Compared Approaches: For offline evaluation on Flickr30k and COCO, we first compare our full model (Ours-Adaptive) with an ablated version (Ours-Spatial), which only performs the spatial attention. The goal of this comparison is to verify that our improvements are not the result of orthogonal contributions (e.g. better CNN features or better optimization). We further compare our method with DeepVS [11], Hard-Attention [30] and recently proposed ATT [34], ERD [32] and best performed method (LSTM-A) of MSM [33]. For online evaluation, we compare our method with Google NIC [27], MS Captivator [8], m-RNN [18], LRCN [7], Hard-Attention [30], ATT-FCN [34], ERD [32] and MSM [33].

a little girl sitting on a bench holding an umbrella. a herd of sheep grazing on a lush green hillside. a close up of a fire hydrant on a sidewalk.
a yellow plate topped with meat and broccoli. a zebra standing next to a zebra in a dirt field. a stainless steel oven in a kitchen with wood cabinets.
two birds sitting on top of a tree branch. an elephant standing next to rock wall. a man riding a bike down a road next to a body of water.
Figure 4: Visualization of generated captions and image attention maps on the COCO dataset. Different colors show a correspondence between attended regions and underlined words. First 2 columns are success cases, last columns are failure examples. Best viewed in color.

5.2 Quantitative Analysis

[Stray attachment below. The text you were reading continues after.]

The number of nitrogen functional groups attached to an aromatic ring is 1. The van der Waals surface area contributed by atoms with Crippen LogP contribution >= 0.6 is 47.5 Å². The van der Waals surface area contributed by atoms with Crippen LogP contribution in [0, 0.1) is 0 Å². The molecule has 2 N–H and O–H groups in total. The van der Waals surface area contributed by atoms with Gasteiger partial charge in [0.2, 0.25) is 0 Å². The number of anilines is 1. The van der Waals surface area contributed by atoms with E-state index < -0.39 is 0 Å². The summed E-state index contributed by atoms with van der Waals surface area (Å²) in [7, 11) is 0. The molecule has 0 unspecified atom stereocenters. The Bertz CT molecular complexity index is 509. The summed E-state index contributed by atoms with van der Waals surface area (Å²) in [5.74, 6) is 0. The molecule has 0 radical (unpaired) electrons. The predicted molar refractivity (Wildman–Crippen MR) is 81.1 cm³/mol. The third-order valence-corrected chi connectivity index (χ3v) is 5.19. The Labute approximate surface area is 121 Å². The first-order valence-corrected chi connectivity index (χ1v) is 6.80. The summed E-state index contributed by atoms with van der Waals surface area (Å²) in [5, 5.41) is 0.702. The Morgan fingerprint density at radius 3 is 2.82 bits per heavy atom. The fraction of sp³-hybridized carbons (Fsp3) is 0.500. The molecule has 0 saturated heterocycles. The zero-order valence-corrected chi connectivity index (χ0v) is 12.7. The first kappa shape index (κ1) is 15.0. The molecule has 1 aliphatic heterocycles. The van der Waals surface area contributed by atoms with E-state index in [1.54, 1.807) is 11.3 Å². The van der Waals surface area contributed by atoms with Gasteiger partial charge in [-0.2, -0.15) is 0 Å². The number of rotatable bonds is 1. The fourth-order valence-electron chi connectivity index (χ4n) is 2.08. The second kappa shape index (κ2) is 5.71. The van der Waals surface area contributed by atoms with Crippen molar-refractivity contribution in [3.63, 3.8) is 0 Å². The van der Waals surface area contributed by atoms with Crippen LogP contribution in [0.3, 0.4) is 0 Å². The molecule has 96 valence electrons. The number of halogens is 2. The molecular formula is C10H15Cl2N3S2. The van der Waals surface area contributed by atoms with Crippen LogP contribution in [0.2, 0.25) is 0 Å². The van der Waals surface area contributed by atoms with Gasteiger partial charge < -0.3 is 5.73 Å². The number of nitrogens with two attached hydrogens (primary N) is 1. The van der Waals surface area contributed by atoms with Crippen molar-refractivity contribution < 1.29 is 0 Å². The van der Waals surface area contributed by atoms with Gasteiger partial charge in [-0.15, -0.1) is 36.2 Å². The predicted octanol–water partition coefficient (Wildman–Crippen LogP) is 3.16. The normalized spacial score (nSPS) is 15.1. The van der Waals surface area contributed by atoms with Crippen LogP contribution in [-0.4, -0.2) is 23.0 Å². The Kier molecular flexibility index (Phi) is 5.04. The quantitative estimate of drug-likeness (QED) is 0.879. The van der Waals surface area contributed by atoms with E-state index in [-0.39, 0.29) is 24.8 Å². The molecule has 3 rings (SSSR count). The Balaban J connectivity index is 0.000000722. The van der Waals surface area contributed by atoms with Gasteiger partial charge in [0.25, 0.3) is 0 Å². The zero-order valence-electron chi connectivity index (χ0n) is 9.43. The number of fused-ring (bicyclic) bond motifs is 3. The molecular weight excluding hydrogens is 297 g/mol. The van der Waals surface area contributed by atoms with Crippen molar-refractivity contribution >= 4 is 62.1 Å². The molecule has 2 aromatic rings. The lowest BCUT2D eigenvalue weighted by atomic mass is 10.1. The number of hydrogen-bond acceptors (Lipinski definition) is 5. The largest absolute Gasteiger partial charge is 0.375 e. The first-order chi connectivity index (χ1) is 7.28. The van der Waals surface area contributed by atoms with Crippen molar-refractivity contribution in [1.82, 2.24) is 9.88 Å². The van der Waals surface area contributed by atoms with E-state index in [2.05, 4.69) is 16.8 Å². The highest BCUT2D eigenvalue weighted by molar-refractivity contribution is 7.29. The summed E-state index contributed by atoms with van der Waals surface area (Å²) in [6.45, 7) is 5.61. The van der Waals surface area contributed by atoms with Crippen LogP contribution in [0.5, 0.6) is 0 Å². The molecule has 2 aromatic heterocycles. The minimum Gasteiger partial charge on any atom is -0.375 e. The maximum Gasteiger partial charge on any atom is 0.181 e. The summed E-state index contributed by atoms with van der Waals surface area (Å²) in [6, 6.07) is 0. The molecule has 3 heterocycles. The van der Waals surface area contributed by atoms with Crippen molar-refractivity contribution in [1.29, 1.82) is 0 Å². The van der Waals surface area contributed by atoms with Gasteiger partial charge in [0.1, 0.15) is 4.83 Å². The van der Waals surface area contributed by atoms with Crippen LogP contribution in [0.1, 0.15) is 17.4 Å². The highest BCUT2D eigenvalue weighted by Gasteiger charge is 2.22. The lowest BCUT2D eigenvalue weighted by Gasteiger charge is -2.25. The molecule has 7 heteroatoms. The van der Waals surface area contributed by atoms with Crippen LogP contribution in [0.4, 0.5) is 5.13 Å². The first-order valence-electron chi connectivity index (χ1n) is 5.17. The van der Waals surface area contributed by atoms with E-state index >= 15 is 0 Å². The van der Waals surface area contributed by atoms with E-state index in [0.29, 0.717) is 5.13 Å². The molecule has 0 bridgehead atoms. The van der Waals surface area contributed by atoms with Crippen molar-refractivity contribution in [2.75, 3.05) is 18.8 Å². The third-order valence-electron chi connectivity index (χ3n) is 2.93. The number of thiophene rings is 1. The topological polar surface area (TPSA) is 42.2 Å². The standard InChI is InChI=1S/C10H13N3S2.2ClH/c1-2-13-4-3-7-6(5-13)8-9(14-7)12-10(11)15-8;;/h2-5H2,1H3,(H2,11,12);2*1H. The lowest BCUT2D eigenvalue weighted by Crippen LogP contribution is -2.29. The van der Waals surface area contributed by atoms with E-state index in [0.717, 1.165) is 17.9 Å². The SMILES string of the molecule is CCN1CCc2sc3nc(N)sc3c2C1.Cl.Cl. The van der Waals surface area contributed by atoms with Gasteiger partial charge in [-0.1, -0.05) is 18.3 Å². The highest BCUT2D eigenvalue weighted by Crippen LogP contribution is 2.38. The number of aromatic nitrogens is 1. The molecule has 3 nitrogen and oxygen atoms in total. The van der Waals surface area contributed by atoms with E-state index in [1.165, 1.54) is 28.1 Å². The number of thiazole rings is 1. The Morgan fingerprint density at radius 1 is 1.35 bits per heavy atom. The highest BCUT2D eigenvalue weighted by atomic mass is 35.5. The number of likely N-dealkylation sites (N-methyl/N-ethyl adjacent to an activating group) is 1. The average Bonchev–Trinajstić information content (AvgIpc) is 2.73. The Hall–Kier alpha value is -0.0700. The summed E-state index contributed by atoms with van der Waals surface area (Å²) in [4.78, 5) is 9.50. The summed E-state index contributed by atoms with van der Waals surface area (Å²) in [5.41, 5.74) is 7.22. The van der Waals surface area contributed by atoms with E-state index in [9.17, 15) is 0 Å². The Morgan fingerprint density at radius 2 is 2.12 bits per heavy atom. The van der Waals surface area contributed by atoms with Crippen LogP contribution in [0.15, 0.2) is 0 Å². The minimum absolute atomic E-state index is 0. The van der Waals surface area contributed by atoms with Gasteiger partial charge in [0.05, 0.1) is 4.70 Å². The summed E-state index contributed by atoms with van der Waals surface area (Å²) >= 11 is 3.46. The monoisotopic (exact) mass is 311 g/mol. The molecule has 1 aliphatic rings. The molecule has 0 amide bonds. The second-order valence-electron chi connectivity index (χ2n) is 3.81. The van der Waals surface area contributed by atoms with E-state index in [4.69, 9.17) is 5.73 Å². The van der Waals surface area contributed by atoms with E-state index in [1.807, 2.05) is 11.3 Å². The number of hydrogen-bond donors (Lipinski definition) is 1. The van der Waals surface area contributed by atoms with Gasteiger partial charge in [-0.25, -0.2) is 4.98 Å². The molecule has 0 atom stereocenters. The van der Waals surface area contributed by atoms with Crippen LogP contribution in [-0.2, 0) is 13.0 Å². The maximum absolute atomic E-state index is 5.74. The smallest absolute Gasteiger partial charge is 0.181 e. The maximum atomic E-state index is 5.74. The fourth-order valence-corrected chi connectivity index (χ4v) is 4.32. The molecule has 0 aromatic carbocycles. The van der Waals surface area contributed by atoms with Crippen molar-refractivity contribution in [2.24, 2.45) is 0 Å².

We report results using the COCO captioning evaluation tool [16], which reports the following metrics: BLEU [21], Meteor [5], Rouge-L [15] and CIDEr [26]. We also report results using the new metric SPICE [1], which was found to better correlate with human judgments.

Table 1 shows results on the Flickr30k and COCO datasets. Comparing the full model w.r.t ablated versions without visual sentinel verifies the effectiveness of the proposed framework. Our adaptive attention model significantly outperforms spatial attention model, which improves the CIDEr score from 0.493/1.029 to 0.531/1.085 on Flickr30k and COCO respectively. When comparing with previous methods, we can see that our single model significantly outperforms all previous methods in all metrics. On COCO, our approach improves the state-of-the-art on BLEU-4 from 0.325 (MSM) to 0.332, METEOR from 0.251 (MSM) to 0.266, and CIDEr from 0.986 (MSM) to 1.085. Similarly, on Flickr30k, our model improves the state-of-the-art with a large margin.